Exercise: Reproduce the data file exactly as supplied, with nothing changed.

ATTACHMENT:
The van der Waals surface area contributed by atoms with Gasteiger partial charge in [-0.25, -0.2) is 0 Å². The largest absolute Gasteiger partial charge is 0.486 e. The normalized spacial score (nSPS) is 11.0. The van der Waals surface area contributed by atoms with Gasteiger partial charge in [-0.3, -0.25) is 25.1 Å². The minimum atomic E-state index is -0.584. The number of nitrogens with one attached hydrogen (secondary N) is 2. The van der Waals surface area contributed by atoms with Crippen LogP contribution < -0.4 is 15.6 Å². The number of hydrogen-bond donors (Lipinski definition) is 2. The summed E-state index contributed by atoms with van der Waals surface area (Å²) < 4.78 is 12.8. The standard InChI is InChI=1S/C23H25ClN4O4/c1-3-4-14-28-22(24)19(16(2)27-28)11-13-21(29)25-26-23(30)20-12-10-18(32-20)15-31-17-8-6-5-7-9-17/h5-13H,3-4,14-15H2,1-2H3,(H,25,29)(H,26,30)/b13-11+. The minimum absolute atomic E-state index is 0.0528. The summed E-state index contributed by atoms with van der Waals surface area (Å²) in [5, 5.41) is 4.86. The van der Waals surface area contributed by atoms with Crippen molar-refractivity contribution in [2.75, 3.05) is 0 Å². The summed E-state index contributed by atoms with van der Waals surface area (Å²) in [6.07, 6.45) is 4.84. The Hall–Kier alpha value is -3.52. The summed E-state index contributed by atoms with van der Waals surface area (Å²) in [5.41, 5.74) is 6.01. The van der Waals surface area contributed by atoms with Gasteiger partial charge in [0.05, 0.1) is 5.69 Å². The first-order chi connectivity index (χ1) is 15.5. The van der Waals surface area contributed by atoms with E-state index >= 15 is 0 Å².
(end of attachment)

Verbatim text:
The van der Waals surface area contributed by atoms with Gasteiger partial charge in [-0.25, -0.2) is 0 Å². The largest absolute Gasteiger partial charge is 0.486 e. The normalized spacial score (nSPS) is 11.0. The van der Waals surface area contributed by atoms with Gasteiger partial charge in [-0.3, -0.25) is 25.1 Å². The minimum atomic E-state index is -0.584. The number of nitrogens with one attached hydrogen (secondary N) is 2. The van der Waals surface area contributed by atoms with Crippen LogP contribution < -0.4 is 15.6 Å². The number of hydrogen-bond donors (Lipinski definition) is 2. The summed E-state index contributed by atoms with van der Waals surface area (Å²) < 4.78 is 12.8. The standard InChI is InChI=1S/C23H25ClN4O4/c1-3-4-14-28-22(24)19(16(2)27-28)11-13-21(29)25-26-23(30)20-12-10-18(32-20)15-31-17-8-6-5-7-9-17/h5-13H,3-4,14-15H2,1-2H3,(H,25,29)(H,26,30)/b13-11+. The minimum absolute atomic E-state index is 0.0528. The summed E-state index contributed by atoms with van der Waals surface area (Å²) in [5, 5.41) is 4.86. The van der Waals surface area contributed by atoms with Crippen molar-refractivity contribution in [2.75, 3.05) is 0 Å². The summed E-state index contributed by atoms with van der Waals surface area (Å²) in [6.07, 6.45) is 4.84. The Hall–Kier alpha value is -3.52. The summed E-state index contributed by atoms with van der Waals surface area (Å²) in [5.41, 5.74) is 6.01. The van der Waals surface area contributed by atoms with Gasteiger partial charge in [0.05, 0.1) is 5.69 Å². The first-order chi connectivity index (χ1) is 15.5. The van der Waals surface area contributed by atoms with E-state index >= 15 is 0 Å².